The EU Falsified Medicines Directive (FMD) is coming into force in February 2019. It will prevent counterfeit medicines from entering the European supply chain and, therefore, protect patient
safety. It affects everyone involved in the supply chain, including all manufacturers (of generic and branded medicines), wholesalers, distributors and pharmacists. While February 2019 seems like a long way ahead, there is plenty for community pharmacists to think about (and even action) in advance, beginning in 2018.

“FMD will be live in February 2019, regardless of whether Brexit is ready or not,” says Sultan ‘Sid’ Dajani, independent community pharmacist, ICP columnist and spokesperson for the Royal Pharmaceutical Society. “Therefore pharmacists need to be aware of it. It’s a huge issue affecting dispensing, and is the most important change to happen to pharmacy since
the NHS.”

Counterfeit medicines

Counterfeit medicines pose a serious
risk to public health. According to the Medicines and Healthcare products Regulatory Agency (MHRA), almost half of all medicines bought online are fake. In September 2017, the MHRA launched its ‘fake medicines’ consumer campaign for the second year running, warning the public of the risks of buying counterfeit medicines from ‘dodgy’ websites. These medicines could be contaminated, contain the wrong or no active ingredient, or the the right active ingredient at the wrong dose, compromising patient safety in all scenarios. Buying from online suppliers also increases the risk of credit card fraud and identity fraud.

It isn’t just sales of medicines online that are problematic, however. Counterfeit medicines are increasingly appearing at all stages in the medicines supply chain, including community and hospital pharmacies.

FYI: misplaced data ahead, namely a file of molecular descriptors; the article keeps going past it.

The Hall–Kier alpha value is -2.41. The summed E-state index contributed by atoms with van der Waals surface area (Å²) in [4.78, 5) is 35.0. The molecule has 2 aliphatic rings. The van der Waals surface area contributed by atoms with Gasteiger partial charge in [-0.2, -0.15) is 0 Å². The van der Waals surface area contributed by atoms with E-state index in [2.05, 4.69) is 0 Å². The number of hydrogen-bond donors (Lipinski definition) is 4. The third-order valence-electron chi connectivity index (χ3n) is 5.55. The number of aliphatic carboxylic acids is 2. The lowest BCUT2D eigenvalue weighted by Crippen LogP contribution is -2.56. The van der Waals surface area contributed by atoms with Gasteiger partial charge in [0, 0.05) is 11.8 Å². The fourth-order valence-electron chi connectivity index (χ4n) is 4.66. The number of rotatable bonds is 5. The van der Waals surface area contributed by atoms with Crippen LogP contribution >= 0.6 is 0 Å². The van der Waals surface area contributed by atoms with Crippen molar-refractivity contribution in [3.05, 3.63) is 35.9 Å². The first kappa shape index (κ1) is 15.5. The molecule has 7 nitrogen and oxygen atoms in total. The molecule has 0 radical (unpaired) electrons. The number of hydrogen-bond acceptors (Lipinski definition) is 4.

According to Bernard Naughton and Dr David Brindley from Oxford University’s Saïd Business School and Medical Sciences Division, writing in January 2017, “the Pharmaceutical Security Institute reports that between 2011 and 2015 the global incidence of drug counterfeiting has increased by 51%, with 2015 seeing the highest levels of counterfeiting to date – a 38% increase when compared with 2014. In the UK supply chain alone, 11 cases of fake medicines were detected between 2001 and 2011”.

Falsified Medicines Directive

From February 2019, the FMD will require every pharmacy in the UK to scan barcodes, check tamper-proof devices and decommission medicines to prevent them from being re-used. Every new pack of prescription medicine, and some over-the-counter (OTC) medicines prone to counterfeiting, will have a unique 2D barcode with a randomised serial number, to prove the authenticity of the medicine and identify individual packs, together with a tamper-proof security seal. The data will be stored in a central database.